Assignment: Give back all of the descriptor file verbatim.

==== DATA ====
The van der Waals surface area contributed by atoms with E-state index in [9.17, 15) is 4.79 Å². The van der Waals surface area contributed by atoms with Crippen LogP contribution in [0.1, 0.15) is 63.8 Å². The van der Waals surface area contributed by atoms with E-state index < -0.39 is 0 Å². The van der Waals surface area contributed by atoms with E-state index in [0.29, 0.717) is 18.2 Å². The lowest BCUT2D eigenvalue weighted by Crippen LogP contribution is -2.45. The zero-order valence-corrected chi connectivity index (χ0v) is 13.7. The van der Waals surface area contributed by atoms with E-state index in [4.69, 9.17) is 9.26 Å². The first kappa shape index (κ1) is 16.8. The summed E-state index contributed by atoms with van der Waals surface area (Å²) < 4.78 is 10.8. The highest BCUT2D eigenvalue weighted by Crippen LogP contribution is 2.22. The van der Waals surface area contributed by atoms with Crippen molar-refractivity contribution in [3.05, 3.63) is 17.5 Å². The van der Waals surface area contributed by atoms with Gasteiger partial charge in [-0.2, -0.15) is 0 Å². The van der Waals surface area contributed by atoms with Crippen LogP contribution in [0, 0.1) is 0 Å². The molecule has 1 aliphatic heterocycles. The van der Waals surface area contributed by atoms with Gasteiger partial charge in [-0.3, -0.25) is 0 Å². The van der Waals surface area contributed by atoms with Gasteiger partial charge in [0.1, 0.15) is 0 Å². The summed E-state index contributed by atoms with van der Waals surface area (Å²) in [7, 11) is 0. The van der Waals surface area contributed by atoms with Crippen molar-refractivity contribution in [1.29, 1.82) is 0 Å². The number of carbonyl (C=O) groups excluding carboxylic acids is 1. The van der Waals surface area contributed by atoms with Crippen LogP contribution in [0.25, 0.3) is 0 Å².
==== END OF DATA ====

The van der Waals surface area contributed by atoms with E-state index in [9.17, 15) is 4.79 Å². The van der Waals surface area contributed by atoms with Crippen LogP contribution in [0.1, 0.15) is 63.8 Å². The van der Waals surface area contributed by atoms with E-state index < -0.39 is 0 Å². The van der Waals surface area contributed by atoms with E-state index in [0.29, 0.717) is 18.2 Å². The lowest BCUT2D eigenvalue weighted by Crippen LogP contribution is -2.45. The zero-order valence-corrected chi connectivity index (χ0v) is 13.7. The van der Waals surface area contributed by atoms with E-state index in [4.69, 9.17) is 9.26 Å². The first kappa shape index (κ1) is 16.8. The summed E-state index contributed by atoms with van der Waals surface area (Å²) < 4.78 is 10.8. The highest BCUT2D eigenvalue weighted by Crippen LogP contribution is 2.22. The van der Waals surface area contributed by atoms with Crippen molar-refractivity contribution in [3.05, 3.63) is 17.5 Å². The van der Waals surface area contributed by atoms with Gasteiger partial charge in [-0.2, -0.15) is 0 Å². The van der Waals surface area contributed by atoms with Crippen LogP contribution in [0, 0.1) is 0 Å². The molecule has 1 aliphatic heterocycles. The van der Waals surface area contributed by atoms with Gasteiger partial charge in [-0.3, -0.25) is 0 Å². The van der Waals surface area contributed by atoms with Gasteiger partial charge in [0.1, 0.15) is 0 Å². The summed E-state index contributed by atoms with van der Waals surface area (Å²) in [7, 11) is 0. The van der Waals surface area contributed by atoms with Crippen molar-refractivity contribution in [1.29, 1.82) is 0 Å². The number of carbonyl (C=O) groups excluding carboxylic acids is 1. The van der Waals surface area contributed by atoms with Crippen LogP contribution in [0.25, 0.3) is 0 Å².